NEW YORK (Reuters) - The United Auto Workers aims to break even by mid-2014, as the American union looks to bolster its political and bargaining clout.
For the past five years, the UAW has relied heavily on selling its war chest of stocks, bonds and property to bridge the gap between its annual funding and costs.
The union believes this approach is untenable in the long run and its goal is to “have it turned around” in two years by adding members and managing costs, UAW President Bob King said in an interview on Friday.
“We are going to be at break-even or beginning to again accumulate resources beyond that” by the UAW’s next convention in June 2014, King told the Thomson Reuters editorial board.
Under UAW Secretary-Treasurer Dennis Williams, the union has improved the way it manages costs, King said. Organizing more dues-paying members will help the UAW turn around its finances.
King declined to comment on the rate at which the union is losing money.
“To run the kind of programs we need to run to rebuild the collective bargaining power, political power, legislative power of the UAW, you have to spend money,” King said. “So we are spending more money than we are taking in right now.”
King’s term as president will end in June 2014, and his successor is expected to be named at the convention.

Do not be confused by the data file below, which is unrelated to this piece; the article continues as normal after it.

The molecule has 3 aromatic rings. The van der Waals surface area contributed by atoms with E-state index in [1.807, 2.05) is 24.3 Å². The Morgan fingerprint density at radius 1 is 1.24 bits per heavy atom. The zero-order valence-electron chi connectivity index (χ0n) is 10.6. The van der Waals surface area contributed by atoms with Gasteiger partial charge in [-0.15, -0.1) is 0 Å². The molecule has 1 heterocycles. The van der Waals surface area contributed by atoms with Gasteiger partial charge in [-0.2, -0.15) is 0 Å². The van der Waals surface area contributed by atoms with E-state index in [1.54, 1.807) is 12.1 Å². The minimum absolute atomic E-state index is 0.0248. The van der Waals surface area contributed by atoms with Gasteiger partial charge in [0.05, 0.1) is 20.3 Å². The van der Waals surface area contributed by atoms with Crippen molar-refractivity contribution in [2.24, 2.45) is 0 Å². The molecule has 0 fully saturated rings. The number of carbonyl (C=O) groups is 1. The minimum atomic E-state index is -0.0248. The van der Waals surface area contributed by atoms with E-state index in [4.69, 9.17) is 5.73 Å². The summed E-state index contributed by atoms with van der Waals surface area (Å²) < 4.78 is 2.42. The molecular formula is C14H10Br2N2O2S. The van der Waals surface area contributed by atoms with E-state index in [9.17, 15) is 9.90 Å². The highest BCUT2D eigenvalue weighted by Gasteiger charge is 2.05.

By that point, he would like to show delegates concrete evidence of the success of his turnaround strategy, he said.
Still, he added that a lot of outside factors will affect the union’s ability to reach its 2014 convention goal.
“We are spending a lot of money, and we’re investing money in organizing,” King said. “And we’re investing money in rebuilding the ability of the UAW to win good contracts and win good legislation for our membership.”
If the union did nothing else, which is unlikely, it could break even by boosting membership by roughly 50 percent.
“We know what amount of workers it would take to balance it,” said King. “You could balance it right now if you organize a couple hundred thousand workers.”
In 2011, the UAW increased its membership by 1 percent to 380,719 members as Detroit’s three automakers added jobs in response to a 10 percent increase in U.S. auto sales.
The current upswing in the U.S. auto industry follows a deep recession that saw the Detroit Three automakers shed jobs and suffer financial losses. The union’s finances also deteriorated.
With assets of more than $1 billion, the UAW is still America’s richest union but the bulk of its wealth is tied up in its strike fund and cannot be tapped at will. As a result, the UAW was forced to sell stocks, bonds and other assets to pay for its day-to-day operations during the most recent U.S. economic downturn as the number of dues-paying members fell.
In the five years from 2007 to 2011, the union has sold nearly $264 million in stocks, bonds and property. By contrast, in the seven years from 2000 to 2006, the union sold $7.3 million.
“We’re blessed that we have an extremely strong reserve at the UAW,” King said.
Reporting By Bernie Woodall; Editing by Tim Dobbyn